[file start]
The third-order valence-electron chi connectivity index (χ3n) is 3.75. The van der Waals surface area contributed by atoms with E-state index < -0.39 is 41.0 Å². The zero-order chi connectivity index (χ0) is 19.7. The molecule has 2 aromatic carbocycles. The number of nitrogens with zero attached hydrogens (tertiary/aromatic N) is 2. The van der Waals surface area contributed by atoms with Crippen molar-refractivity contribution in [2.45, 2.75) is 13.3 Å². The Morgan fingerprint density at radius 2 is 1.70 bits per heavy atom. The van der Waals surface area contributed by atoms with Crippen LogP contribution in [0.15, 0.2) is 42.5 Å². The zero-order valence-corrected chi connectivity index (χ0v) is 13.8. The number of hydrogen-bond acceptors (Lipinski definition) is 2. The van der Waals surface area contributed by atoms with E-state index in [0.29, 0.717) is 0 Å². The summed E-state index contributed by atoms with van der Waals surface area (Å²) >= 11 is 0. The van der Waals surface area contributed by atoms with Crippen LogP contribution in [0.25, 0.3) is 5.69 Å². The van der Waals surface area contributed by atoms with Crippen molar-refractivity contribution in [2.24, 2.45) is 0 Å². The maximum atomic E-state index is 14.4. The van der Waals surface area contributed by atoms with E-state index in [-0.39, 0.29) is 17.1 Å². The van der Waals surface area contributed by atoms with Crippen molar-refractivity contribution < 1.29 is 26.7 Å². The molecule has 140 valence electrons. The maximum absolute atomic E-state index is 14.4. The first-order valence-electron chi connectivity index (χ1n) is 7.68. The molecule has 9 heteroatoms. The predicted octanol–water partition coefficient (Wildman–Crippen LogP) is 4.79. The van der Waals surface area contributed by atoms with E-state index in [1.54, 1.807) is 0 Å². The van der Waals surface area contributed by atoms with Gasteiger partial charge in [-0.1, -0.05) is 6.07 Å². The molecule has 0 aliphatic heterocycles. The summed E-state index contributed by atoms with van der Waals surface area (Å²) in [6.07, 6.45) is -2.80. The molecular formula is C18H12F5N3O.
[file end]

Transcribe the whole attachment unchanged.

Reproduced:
The third-order valence-electron chi connectivity index (χ3n) is 3.75. The van der Waals surface area contributed by atoms with E-state index < -0.39 is 41.0 Å². The zero-order chi connectivity index (χ0) is 19.7. The molecule has 2 aromatic carbocycles. The number of nitrogens with zero attached hydrogens (tertiary/aromatic N) is 2. The van der Waals surface area contributed by atoms with Crippen molar-refractivity contribution in [2.45, 2.75) is 13.3 Å². The Morgan fingerprint density at radius 2 is 1.70 bits per heavy atom. The van der Waals surface area contributed by atoms with Crippen LogP contribution in [0.15, 0.2) is 42.5 Å². The zero-order valence-corrected chi connectivity index (χ0v) is 13.8. The number of hydrogen-bond acceptors (Lipinski definition) is 2. The van der Waals surface area contributed by atoms with E-state index in [0.29, 0.717) is 0 Å². The summed E-state index contributed by atoms with van der Waals surface area (Å²) >= 11 is 0. The van der Waals surface area contributed by atoms with Crippen LogP contribution in [0.25, 0.3) is 5.69 Å². The van der Waals surface area contributed by atoms with Crippen molar-refractivity contribution in [2.24, 2.45) is 0 Å². The maximum atomic E-state index is 14.4. The van der Waals surface area contributed by atoms with E-state index in [-0.39, 0.29) is 17.1 Å². The van der Waals surface area contributed by atoms with Crippen molar-refractivity contribution < 1.29 is 26.7 Å². The molecule has 140 valence electrons. The maximum absolute atomic E-state index is 14.4. The first-order valence-electron chi connectivity index (χ1n) is 7.68. The molecule has 9 heteroatoms. The predicted octanol–water partition coefficient (Wildman–Crippen LogP) is 4.79. The van der Waals surface area contributed by atoms with E-state index in [1.54, 1.807) is 0 Å². The van der Waals surface area contributed by atoms with Gasteiger partial charge in [-0.1, -0.05) is 6.07 Å². The molecule has 0 aliphatic heterocycles. The summed E-state index contributed by atoms with van der Waals surface area (Å²) in [6.07, 6.45) is -2.80. The molecular formula is C18H12F5N3O.